36 Under 36 2009: Ari Hart, 26
Friday, April 24, 2009

 Ari Hart has always seen the future of the Jewish people entwined with the future of the cultures that exist in their midst, whether it be in Biloxi, Miss., Spain or Chicago, all the locations of his youth. He believes that to take care of his own, he must also care for the stranger.

"Encountering people different from me, learning from them, I was seeing my sense of safety and security tied up in these other communities, those local and around the world," he says. "The voice of social justice speaks through Torah, Talmud and halacha. The purpose of Judaism is to create a sacred community on earth."

It is with these beliefs that Hart, now a student at Yeshiva Chovevei Torah, set out to aid his fellow man. With a 2006 grant from the Jewish Council on Urban Affairs in Chicago, he launched Or Tzedek, an immersion program for teenage future social justice leaders. He took Jewish kids from Chicago, Texas and Alaska, living "mostly suburban, sheltered lives," and introduced them to "a whole other Chicago," the Chicago witnessed by his father who works in the public health sector and his mother who worked with underprivileged children, the Chicago with racist housing policies and poor public planning. The program showed the teens how to create social change in their own backyards. Setting an example, he served as the court-appointed advocate for a child in an abuse case.

Not that moving to New York for rabbinical school has slowed him down. Hart joined Uri L’Tzedek, founded by Shmuly Yanklowitz (one of last year’s "36 Under 36"), in the fall. He had just moved to Washington Heights, where he is a member of the community board, and where he saw the disconnect between the Jewish community and other residents of the neighborhood. Under the auspices of Uri L’Tzedek, he started a clothing drive to bring the communities together. Another of the organization’s projects he feels very strongly speaks to his values is Tav HaYosher, an initiative to make sure that kosher restaurants, in addition to following the laws of kashrut, establish laws of decency toward their workers, ensuring they are justly treated, fairly paid and protected from exploitation.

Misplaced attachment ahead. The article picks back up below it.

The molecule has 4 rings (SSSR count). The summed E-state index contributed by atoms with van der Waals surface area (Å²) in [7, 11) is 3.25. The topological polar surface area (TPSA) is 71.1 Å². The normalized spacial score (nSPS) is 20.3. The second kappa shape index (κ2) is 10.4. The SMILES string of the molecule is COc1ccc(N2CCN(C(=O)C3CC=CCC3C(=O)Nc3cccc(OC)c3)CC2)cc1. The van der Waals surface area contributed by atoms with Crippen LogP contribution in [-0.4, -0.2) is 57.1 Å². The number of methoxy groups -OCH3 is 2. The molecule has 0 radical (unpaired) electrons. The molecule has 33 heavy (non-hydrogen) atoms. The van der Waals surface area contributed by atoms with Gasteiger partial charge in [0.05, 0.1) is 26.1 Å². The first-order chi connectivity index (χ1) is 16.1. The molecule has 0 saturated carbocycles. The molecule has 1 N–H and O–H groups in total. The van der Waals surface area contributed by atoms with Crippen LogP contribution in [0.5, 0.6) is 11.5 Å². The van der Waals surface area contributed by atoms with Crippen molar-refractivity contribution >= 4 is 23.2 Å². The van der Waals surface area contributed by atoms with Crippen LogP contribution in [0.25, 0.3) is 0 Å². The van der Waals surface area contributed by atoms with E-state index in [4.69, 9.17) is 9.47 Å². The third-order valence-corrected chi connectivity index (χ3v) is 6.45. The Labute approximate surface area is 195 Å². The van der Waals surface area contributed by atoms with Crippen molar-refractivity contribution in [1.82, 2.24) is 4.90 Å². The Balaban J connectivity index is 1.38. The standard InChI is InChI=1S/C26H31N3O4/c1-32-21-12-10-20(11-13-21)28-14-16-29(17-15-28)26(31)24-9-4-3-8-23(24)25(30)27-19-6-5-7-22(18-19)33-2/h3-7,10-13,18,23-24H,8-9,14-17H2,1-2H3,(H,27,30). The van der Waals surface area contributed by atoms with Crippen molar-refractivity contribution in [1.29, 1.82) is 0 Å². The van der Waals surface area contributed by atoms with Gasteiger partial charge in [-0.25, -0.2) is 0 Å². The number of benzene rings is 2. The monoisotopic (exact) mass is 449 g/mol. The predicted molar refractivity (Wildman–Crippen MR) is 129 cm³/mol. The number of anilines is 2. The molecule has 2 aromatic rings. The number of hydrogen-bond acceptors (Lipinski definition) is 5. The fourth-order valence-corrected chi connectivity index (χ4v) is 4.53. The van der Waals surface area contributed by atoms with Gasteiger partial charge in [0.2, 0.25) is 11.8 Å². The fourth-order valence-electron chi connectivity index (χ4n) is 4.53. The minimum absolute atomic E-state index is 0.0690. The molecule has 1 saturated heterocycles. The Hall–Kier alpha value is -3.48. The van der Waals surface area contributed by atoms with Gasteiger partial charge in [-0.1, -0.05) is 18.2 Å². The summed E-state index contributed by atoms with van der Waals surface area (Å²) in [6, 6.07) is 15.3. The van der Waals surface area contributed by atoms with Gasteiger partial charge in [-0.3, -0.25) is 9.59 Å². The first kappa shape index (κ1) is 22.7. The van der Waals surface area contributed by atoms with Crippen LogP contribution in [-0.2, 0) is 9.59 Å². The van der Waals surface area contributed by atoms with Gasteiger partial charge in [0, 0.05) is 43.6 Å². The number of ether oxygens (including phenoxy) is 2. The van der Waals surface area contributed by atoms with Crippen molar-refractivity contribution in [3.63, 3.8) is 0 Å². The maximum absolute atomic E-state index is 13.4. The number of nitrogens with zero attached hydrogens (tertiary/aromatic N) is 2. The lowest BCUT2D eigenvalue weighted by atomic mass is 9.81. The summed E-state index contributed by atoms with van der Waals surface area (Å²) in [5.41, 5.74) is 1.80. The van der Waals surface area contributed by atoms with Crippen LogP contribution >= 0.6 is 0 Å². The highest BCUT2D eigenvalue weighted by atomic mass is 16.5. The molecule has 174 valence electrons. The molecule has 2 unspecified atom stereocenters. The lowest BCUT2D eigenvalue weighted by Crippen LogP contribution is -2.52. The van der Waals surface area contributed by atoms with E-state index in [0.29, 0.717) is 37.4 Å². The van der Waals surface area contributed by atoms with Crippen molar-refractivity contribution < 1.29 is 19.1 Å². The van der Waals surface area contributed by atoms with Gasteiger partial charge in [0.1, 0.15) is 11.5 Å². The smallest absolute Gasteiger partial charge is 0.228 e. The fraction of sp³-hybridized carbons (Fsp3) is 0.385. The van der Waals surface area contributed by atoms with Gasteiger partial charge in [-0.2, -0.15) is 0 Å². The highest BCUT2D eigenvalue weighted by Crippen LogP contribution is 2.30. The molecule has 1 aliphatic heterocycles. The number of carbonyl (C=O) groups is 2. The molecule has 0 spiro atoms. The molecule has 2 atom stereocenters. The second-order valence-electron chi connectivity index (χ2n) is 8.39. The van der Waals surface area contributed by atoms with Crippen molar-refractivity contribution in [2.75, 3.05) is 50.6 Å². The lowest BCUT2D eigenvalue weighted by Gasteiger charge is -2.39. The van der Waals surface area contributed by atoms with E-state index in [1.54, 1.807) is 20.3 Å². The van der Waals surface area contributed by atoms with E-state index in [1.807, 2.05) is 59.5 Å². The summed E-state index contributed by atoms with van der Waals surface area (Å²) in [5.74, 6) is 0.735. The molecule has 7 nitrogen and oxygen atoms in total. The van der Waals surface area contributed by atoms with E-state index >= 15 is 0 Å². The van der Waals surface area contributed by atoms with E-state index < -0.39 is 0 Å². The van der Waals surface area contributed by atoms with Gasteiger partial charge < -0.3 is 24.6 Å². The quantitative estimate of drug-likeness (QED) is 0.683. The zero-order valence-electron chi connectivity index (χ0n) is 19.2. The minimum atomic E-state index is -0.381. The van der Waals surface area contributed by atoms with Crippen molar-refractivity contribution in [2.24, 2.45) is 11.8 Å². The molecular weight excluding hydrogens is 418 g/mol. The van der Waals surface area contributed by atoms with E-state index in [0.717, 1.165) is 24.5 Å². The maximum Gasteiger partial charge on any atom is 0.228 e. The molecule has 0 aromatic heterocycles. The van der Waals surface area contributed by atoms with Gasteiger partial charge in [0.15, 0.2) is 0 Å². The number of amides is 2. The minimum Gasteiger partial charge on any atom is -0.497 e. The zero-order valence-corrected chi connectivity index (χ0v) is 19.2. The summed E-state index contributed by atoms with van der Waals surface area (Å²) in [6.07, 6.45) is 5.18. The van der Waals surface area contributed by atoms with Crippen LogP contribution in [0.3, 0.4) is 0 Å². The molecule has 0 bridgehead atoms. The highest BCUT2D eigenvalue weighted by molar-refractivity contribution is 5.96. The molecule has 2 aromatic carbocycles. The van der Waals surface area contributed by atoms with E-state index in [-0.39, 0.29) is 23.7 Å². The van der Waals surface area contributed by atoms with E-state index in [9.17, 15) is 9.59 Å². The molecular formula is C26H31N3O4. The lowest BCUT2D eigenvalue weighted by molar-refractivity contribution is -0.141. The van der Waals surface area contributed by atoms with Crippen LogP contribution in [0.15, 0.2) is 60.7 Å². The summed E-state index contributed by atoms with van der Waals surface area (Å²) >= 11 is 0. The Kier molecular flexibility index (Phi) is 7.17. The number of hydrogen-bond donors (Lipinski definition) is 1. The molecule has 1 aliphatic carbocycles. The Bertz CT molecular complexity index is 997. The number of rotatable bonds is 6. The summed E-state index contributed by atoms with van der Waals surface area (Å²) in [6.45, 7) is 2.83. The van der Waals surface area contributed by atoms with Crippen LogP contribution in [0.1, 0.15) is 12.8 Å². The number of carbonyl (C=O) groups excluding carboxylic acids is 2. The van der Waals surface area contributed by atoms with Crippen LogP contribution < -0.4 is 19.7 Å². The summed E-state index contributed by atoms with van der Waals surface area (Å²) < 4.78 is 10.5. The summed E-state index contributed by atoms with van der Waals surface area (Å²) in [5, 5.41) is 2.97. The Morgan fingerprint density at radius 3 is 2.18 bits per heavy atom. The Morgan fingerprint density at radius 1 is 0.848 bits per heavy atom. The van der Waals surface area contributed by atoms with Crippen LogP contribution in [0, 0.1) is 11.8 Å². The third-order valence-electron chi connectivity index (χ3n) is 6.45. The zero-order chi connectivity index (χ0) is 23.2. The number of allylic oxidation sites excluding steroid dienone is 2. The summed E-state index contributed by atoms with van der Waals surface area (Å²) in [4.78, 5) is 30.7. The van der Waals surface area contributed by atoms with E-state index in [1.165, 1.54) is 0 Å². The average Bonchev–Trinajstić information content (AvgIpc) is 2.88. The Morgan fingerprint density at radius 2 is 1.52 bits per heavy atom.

"We as a community need to think about what our gates are, where our responsibility lies," he said.

 Extraordinary extracurricular:  Hart serves as an overnight volunteer at Anshe Chesed’s men’s shelter, setting up cots in the shul’s preschool, sleeping there and helping the men get out in the morning.

Staff Writer

Comment Guidelines

Comment Guidelines

The Jewish Week feels comments create a valuable conversation and wants to feature your thoughts on our website. To make everyone feel welcome, we won't publish comments that are profane, irrelevant, promotional or make personal attacks.

Add comment

The content of this field is kept private and will not be shown publicly.
By submitting this form, you accept the Mollom privacy policy.